The horror, the horror.

“In body genres…it seems to be the case that the success of these genres is often measured by the degree in which the audience sensations mimics what is seen onscreen” – Linda Williams.

Art inspires feeling. Film is art. Therefore, film inspires feeling. These feelings can extend to physical reactions, caused most frequently by what Williams refers to as “body genres”. These include porn, romance and what my focus will be this week, horror (which Williams harshly refers to as being “low”). But I will not be using a horror film as an example, at least not a traditional one. Apocalypse Now Redux is not so much a horror film, just a brutal attack on the senses.

An adaptation of Conrad’s Heart of Darkness, the plot of AP sends Captain Willard (Martin Sheen) upriver to kill rouge Colonel Kurtz. The journey is more important than the destination in this film. The trip is a bad one. The journey is fraught with the dangers and delirium of the Vietnam war, the isolation of the wild, the savagery of men (including Willard). It’s a tough journey, and it breaks Willard, and it defeats me in turn.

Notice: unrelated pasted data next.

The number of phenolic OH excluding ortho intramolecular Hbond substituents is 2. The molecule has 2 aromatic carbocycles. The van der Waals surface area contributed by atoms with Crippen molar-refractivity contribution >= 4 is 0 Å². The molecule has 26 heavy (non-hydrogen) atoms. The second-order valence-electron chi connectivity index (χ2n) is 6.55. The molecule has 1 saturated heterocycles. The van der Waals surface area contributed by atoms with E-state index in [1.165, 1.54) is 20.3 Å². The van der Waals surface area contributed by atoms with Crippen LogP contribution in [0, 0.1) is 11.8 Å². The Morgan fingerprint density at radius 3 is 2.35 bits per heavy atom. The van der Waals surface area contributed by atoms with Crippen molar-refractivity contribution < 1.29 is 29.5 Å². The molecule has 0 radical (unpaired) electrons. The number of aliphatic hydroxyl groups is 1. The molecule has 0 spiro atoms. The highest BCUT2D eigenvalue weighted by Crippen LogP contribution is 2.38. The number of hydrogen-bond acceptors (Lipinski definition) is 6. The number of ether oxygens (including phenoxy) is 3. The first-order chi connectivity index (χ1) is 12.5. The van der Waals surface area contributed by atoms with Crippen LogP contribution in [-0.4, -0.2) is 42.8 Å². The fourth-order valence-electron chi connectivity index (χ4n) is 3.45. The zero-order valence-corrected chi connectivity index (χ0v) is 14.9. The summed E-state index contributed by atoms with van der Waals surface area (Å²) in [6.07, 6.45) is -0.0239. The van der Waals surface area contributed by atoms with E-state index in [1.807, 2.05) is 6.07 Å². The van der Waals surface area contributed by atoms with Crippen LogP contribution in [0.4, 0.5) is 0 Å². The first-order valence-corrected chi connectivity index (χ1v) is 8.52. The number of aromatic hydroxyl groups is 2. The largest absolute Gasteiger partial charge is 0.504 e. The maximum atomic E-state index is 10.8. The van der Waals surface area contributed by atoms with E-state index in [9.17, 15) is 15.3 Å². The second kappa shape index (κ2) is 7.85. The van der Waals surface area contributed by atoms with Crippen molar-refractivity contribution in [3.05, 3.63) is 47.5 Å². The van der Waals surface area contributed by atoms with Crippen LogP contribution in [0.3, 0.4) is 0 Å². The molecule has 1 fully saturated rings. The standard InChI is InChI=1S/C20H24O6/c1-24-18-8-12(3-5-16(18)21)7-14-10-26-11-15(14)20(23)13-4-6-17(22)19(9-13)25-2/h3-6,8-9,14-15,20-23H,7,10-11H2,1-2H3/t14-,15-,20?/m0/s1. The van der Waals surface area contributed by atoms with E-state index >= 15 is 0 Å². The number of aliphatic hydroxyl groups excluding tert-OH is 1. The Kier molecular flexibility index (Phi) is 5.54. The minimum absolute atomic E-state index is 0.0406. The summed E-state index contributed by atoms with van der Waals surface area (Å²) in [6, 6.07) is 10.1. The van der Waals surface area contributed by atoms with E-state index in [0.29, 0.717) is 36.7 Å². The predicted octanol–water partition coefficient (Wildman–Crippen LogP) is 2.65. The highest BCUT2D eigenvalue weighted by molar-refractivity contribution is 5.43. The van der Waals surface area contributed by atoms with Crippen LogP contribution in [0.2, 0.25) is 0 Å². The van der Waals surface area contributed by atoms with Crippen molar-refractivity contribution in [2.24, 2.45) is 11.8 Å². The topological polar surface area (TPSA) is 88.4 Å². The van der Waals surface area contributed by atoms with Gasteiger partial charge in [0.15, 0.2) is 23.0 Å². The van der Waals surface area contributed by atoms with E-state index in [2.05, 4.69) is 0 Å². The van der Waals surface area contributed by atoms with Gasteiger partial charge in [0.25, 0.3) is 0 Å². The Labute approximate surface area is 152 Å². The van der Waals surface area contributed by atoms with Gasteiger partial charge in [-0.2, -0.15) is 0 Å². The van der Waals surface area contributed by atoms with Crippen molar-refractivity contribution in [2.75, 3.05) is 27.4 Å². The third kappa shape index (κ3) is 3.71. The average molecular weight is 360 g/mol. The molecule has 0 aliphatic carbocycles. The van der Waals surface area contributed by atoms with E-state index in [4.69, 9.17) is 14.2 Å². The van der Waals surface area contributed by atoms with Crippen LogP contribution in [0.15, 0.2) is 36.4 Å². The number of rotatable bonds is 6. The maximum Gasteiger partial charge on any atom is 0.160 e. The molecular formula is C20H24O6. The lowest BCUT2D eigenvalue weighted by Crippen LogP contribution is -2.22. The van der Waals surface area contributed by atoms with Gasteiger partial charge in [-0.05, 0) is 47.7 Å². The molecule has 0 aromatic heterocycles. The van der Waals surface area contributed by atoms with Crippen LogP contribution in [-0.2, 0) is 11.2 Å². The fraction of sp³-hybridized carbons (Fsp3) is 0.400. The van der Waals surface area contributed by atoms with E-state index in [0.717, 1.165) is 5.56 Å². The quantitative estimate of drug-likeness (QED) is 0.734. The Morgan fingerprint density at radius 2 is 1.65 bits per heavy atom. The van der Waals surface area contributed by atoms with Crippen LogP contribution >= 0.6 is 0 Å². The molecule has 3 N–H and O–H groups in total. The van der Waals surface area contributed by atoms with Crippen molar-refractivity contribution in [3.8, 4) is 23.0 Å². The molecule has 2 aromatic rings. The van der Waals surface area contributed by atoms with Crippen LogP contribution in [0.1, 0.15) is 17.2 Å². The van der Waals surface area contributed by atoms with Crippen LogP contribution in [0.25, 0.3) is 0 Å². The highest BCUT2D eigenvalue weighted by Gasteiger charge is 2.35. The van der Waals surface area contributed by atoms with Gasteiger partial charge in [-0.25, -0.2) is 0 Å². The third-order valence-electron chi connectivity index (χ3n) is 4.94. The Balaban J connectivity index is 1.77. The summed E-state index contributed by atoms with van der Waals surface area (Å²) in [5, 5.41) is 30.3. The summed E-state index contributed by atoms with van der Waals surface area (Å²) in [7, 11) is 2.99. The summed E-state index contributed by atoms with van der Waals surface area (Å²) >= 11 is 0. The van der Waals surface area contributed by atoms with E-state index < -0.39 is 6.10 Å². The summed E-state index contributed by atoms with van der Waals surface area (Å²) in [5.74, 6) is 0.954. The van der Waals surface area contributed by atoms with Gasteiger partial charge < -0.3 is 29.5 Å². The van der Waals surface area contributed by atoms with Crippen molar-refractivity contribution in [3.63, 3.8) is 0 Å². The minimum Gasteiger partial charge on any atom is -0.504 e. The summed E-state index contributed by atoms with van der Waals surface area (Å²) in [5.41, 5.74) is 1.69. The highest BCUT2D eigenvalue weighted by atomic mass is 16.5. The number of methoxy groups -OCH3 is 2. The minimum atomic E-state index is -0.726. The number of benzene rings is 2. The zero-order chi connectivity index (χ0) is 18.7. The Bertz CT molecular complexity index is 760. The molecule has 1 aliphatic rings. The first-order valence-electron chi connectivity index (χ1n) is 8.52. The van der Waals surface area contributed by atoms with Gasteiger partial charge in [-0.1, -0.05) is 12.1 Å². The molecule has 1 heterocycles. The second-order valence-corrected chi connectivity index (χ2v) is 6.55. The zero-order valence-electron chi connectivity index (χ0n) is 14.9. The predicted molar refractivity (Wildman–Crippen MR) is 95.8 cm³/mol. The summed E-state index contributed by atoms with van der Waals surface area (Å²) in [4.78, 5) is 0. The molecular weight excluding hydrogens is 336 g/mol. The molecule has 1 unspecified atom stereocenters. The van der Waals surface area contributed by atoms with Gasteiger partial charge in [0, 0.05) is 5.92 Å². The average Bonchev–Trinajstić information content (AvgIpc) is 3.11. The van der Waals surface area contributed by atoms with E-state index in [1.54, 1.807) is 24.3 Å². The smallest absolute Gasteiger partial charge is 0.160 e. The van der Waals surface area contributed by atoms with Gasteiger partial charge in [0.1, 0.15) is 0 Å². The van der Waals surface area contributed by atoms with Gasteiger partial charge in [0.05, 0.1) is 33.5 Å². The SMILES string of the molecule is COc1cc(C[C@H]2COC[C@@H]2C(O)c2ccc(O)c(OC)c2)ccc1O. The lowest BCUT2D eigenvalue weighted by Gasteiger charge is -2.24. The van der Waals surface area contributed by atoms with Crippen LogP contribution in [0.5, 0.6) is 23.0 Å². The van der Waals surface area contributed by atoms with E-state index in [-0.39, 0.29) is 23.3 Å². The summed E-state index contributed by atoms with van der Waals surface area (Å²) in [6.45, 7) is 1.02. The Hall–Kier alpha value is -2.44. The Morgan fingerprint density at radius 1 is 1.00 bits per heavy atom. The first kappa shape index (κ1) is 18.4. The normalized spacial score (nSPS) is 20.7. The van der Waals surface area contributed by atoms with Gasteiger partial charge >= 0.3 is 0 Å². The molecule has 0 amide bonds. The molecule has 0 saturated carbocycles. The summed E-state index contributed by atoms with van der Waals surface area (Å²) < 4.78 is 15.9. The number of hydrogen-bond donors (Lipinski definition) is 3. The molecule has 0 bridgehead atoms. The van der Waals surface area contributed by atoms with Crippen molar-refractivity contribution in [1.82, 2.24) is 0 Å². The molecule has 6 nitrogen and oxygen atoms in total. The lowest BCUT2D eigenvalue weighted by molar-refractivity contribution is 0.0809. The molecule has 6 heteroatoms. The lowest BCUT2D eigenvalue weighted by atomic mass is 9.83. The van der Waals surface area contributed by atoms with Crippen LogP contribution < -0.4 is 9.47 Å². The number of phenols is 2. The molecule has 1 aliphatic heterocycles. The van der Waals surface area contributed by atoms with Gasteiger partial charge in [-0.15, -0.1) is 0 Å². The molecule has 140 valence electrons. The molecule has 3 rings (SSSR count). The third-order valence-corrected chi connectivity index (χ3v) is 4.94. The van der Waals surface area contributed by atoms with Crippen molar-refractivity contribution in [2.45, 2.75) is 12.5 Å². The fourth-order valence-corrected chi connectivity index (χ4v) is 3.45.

What I mean is that I feel like it defeats me. This film exhausts me (in the best, most deliberate way). The further I travel with Willard, the worse we both feel. I mimic Willard and his companions as they go. The journey, the film is long. The film is slow at times and chaotic at others. It’s bizarre, violent and peaceful. There is no single moment that breaks the camel’s back, but the collection of harrowing events. If ever a film was designed to wear one down, it would be this one.
Watching AP, I feel tired. Like I’ve traveled a great distance, rather than simply witnessed a journey. In short, I am deliberately worn down by the film just like the characters in it, without having to really, physically experience any of the actual horrors they come across.
Which according to Williams, makes AP a successful body genre film, although I’d hardly classify it as being “low”. But to each their own.


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